"Humanity knows nothing at all. There is no intrinsic value in anything, and every action is a futile, meaningless effort."
Gardening at our community garden has opened the door to many things for me. I just planted carrot, okra, zipper cream and tomatillo seeds this week. I'm happy because it's been raining these past few days since and will probably rain more so they should sprout well. I'm planting tomatillos because I love salsa verde. Carrots and okra will grow nicely this time of year in Florida. Nick and Erin gave me the okra and zipper cream seeds! I got the heirloom carrot seeds from a pleasant local organic grocer here in town.
One of the people I met while gardening at McRorie, Kane, mentioned he was interested in an way of farming based on the approach of a Japanese farmer named Fukuoka. So, out of curiosity, I learned a little and subscribe to a mailing list about Fukuoka Farming. "The Fukuoka Farming Mailing List was created to discuss Masanobu Fukuoka's revolutionary method of natural farming. Discussion of Fukuoka's books, ongoing projects in Fukuoka Farming, creating and dispersing seed balls, and anything else to do with Masanobu Fukuoka, his life and work are all encouraged. This list was primarily created as a place for people interested in Fukuoka's methods to network and share resources. Let's help change the way people think about growing food."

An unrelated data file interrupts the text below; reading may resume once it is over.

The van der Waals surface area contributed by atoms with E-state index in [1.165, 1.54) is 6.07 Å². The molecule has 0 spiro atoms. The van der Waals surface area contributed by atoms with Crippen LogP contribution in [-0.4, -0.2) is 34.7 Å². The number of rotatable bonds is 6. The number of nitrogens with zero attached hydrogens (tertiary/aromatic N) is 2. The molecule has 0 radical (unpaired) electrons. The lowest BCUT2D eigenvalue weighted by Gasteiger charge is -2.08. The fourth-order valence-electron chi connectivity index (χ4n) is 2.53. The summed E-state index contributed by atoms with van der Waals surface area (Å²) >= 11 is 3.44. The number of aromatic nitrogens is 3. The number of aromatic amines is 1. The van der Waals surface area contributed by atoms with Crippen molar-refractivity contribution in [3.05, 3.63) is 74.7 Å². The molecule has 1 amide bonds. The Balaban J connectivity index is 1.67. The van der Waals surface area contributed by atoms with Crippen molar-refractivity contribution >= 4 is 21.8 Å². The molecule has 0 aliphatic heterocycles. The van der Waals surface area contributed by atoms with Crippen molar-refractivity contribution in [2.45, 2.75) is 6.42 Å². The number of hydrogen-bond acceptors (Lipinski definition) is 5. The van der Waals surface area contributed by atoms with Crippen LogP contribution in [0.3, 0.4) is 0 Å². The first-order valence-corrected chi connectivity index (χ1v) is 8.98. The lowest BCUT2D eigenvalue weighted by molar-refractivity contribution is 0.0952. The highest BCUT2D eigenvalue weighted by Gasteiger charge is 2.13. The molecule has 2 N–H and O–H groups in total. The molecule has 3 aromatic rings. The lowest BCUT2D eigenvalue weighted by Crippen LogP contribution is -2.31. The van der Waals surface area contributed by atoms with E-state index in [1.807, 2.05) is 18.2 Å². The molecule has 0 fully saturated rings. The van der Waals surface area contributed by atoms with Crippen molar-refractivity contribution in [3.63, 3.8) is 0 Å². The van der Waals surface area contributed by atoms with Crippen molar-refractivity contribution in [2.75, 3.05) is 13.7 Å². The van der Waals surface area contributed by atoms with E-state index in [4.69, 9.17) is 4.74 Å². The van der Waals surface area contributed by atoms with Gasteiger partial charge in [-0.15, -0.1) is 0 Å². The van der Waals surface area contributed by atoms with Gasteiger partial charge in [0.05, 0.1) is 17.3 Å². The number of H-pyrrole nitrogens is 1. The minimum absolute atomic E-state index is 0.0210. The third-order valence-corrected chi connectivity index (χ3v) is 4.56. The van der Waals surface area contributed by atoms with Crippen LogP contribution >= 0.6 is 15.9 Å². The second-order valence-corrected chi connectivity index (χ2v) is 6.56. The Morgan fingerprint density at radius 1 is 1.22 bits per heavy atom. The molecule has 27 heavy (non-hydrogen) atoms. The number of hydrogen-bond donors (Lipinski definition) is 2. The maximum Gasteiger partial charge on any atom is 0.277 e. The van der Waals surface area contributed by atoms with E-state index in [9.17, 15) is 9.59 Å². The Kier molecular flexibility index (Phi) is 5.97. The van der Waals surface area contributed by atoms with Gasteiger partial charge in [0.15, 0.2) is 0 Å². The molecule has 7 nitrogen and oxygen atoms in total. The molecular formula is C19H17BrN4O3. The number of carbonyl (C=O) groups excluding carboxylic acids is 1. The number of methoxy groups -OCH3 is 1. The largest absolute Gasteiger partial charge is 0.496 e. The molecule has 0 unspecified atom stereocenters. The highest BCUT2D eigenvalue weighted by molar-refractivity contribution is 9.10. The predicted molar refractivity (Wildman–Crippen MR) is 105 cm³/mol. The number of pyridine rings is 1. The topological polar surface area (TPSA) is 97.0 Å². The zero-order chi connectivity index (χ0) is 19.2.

So, I read the list and I like the approach very much. For example, here's a video demonstrating the approach Krishna takes to farming using Fukuoka's teachings at his farm, Solitude.
"Dear friends, I am Krishna McKenzie and I started and run Solitude Farm in Auroville, Tamil, Nadu, India. Since 18 years, I have been deeply inspired by Fukuokasan and have worked with intensity at manifesting his vision since i met him some 8 years ago.